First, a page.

A Boy, a Man

It¹s cold this morning in the mountains, really cold. While I was preparing
to post my blog for the week something was gnawing at me, a sad incident
that wouldn¹t leave me alone.

Yesterday a local boy was found in the snow after 2 days of searching. The
first of these nights was 17 below zero when he decided to leave a note on
facebook, ³I love you all.² And walked out of the house taking a gun.

Suicide leaves us with so many ³what ifs², and a weight of failure and blame
on some level, that is added to the death itself.

There will be no finger pointing; as this incident was too close to the bone
for our small town. But, there will be the usual rehashing of the story at
the local coffee shops. The talk is a verbal touchstone to feel our family
safe. We try to understand this tragedy, and as a parent on some level
believe that by verbalizing the story and milling it around our heads as we
lay in bed at night, some sense of it will come to us.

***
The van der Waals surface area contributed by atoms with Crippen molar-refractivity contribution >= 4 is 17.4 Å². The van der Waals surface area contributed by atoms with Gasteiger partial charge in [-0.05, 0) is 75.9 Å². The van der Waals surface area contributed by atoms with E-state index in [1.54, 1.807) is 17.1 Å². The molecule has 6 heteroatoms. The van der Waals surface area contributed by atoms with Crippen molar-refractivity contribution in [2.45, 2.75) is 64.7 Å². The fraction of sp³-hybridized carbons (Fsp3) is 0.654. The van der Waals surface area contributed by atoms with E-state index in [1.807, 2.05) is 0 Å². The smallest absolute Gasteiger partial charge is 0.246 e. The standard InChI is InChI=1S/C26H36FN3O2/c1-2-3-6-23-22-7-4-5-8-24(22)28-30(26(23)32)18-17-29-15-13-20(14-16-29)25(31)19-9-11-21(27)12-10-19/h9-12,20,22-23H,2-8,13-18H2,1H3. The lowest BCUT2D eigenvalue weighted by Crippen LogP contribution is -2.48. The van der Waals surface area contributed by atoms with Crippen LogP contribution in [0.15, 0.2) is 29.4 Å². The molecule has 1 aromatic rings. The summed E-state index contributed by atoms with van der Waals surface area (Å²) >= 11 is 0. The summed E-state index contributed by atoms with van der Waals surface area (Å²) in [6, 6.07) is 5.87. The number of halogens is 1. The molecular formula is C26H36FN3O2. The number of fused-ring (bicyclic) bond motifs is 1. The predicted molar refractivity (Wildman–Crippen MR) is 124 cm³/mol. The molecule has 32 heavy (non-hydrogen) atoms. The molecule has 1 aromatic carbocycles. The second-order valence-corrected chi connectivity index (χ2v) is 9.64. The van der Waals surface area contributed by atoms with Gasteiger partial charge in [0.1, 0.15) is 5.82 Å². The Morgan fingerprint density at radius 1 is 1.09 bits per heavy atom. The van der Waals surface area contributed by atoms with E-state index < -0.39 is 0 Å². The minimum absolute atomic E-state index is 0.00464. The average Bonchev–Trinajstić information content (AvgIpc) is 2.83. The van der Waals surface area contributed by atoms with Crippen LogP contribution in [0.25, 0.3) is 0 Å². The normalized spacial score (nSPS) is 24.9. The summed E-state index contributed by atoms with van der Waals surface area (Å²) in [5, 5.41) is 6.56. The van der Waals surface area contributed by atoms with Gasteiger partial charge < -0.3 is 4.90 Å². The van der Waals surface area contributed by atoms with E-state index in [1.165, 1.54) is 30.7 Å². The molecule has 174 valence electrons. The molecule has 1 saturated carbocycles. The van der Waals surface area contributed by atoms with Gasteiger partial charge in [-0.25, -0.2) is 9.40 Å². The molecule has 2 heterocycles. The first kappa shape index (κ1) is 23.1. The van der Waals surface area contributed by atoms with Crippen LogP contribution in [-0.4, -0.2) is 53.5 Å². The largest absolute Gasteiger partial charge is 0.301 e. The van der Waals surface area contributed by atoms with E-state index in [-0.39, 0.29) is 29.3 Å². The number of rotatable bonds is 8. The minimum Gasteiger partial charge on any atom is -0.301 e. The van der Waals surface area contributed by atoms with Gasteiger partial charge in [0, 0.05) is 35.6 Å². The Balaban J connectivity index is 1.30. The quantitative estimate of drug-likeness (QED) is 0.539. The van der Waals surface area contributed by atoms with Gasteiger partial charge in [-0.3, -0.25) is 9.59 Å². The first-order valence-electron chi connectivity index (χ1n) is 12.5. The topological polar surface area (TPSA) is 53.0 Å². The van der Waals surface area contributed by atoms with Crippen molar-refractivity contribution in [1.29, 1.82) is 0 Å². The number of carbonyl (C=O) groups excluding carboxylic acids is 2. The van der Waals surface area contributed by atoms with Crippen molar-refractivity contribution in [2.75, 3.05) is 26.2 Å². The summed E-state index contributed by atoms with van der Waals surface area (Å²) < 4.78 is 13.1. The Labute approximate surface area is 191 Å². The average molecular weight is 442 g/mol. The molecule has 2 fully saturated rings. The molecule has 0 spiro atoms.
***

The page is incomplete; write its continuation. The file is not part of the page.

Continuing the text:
There is no good ³why² for a child to die; and the fact that he probably
took his own life makes no difference. This was his decision on a spiritual
level and no one else¹s. There should be no guilt or questioning of what we
could have done, the fact was he was ready to leave. He completed what he
needed to do here, and touched the family and friends he was placed with on
this earth. He was only twenty-one but he loved and was loved.

³And did you get what you wanted from life, even so?

I did.

And what did you want?

To call myself beloved,

To feel myself

Beloved on this earth.²

Raymond Carver poet

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